Project MGA: Part 2

Photo for Project MGA: Part 2

With Mike Brewer’s MGA safely residing at the RPS premises at Witney, Ben Harris and his colleagues from RPS set to work assessing the MG. Click here to read Part 1 of Mike's project.

Ben's an old hand at MGA restoration, having restored plenty in his time. Although he’s worked on plenty of other British exotica, he hasn't had an MGA to fettle for a while, so after starting the initial strip down at MGLive! he was itching to get stuck in again.

As more parts started being unbolted and lifted off, everything was going to plan with no nasty hidden surprises. It wasn't long before Ben was ready to lift off the body. With the body off and moved to a solid jig, constructed by RPS to make sure the body didn't flex and bend, it was time to properly inspect the body and chassis.

As we looked at the bodyshell Ben pointed out all the places where he witnessed the dreaded tin worm take hold in previous MGAs he'd worked on, such as the top of the bulkhead under the bonnet. "You see where all the wires and cables feed through to the interior, just above that ledge," Ben said, whilst pointing under the bonnet, "water pools around the ancillary items and rust starts to eat away.”

Ben Harris working on Mike Brewer's MGA

“Other notorious areas for rust are around the A post and B post behind the wings." As we look around the body it all looks very solid, with only light surface rust visible. Ben pointed out the panel located behind the grille. It was slightly rippled and dented but looked as if it had been worked on at one stage in the car's life. "When we get to work on the body we'll take a look at that," Ben said. "We're using a new reproduction grille from Moss. Normally they take a bit of fettling to fit so we'll work the body around the grille to get a perfect fit."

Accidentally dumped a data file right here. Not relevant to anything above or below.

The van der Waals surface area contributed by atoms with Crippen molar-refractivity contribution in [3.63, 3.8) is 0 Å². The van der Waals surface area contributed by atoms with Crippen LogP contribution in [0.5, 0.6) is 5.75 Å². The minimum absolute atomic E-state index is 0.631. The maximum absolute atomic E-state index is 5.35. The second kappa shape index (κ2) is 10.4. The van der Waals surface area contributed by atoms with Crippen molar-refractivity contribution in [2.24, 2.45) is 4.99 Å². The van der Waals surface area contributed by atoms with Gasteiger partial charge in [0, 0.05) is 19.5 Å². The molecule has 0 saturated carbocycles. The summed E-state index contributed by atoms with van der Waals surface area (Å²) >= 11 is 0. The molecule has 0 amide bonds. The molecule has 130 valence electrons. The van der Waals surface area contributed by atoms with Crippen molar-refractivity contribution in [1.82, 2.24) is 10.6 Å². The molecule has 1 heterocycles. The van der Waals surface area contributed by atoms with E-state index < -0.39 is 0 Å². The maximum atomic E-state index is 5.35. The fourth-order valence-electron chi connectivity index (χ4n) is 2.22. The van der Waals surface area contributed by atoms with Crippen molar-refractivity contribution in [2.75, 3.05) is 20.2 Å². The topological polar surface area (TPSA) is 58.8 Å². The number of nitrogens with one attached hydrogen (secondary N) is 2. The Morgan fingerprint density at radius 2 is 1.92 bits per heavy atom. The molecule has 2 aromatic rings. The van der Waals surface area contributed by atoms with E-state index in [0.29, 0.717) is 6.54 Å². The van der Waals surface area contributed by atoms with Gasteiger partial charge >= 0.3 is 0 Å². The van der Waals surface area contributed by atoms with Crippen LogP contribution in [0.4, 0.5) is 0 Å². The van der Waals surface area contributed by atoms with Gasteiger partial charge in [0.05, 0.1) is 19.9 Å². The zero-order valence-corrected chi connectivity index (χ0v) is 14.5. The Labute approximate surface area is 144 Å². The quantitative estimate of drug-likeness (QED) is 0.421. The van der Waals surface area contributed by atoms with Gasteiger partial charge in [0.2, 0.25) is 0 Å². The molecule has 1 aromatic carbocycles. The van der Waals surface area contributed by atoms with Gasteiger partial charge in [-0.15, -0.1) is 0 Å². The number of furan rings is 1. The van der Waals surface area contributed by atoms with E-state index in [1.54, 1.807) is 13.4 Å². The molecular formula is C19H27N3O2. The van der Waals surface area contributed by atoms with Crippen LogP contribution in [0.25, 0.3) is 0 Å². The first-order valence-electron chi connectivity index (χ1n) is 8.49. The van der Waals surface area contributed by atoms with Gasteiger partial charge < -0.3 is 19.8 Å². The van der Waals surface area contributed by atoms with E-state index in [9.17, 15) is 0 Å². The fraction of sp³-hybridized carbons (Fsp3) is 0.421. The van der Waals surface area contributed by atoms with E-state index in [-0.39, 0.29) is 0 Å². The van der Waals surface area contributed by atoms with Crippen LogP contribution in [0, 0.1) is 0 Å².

Moving on to the chassis, bearing in mind the MGA is 58 years old and would have had very little rust protection, it looked in remarkably good condition as well. The dry Californian climate had really preserved the MGA. Even after stripping the car down Ben still reckoned that Mike's MGA was one of the best he's seen.

Auxilliary items removed frm the MGA, boxed and labeled and ready for the rebuild

Potential Problems

With the body and visible parts of the chassis being sound we asked Ben if he could foresee any potential problems as the rebuild gets underway. "As the MGA isn't original, Mike's decided to put his own mark on the car.”

“We're going to convert it to right-hand drive, which isn't as difficult as it sounds with the A, as all cars have left-hand and right-hand drive mounting points and holes through the bulkhead. This kept the cost down, and as they came down the line in Abingdon they could intersperse right- and left-hand drive cars easily. I've still got to find a few parts for the conversion but it shouldn't cause any headaches."

Ben carried on: "I've still got to remove the ply floor from the MGA. From previous experience, I know the screws that hold it down won't be easy to underdo, and also I'm expecting some rot on the chassis under the floor; but I'll deal with that when the ply comes up. Mike’s got a few upgrades planned, such as an MGB engine, five-speed gearbox, MGB VB bushes, and a 12v battery conversion, all of which may cause a few issues but nothing that fazes me. I'm really looking forward to seeing Mike Brewer's MGA come together over the coming months."

The MGA will be converted to right hand drive

Engine & front suspension 

Rippled & dented panel behind the grille

Battery boxes rear axle & diff

Water pools in this area can rust MGAs

Totally sold under the bonnet

Jig in place to stop the body flexing

NAMGAR wishes to thank Andy Knott, Editor, of Safety Fast! for permission to reprint the above article.

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Last updated on November 14, 2017.

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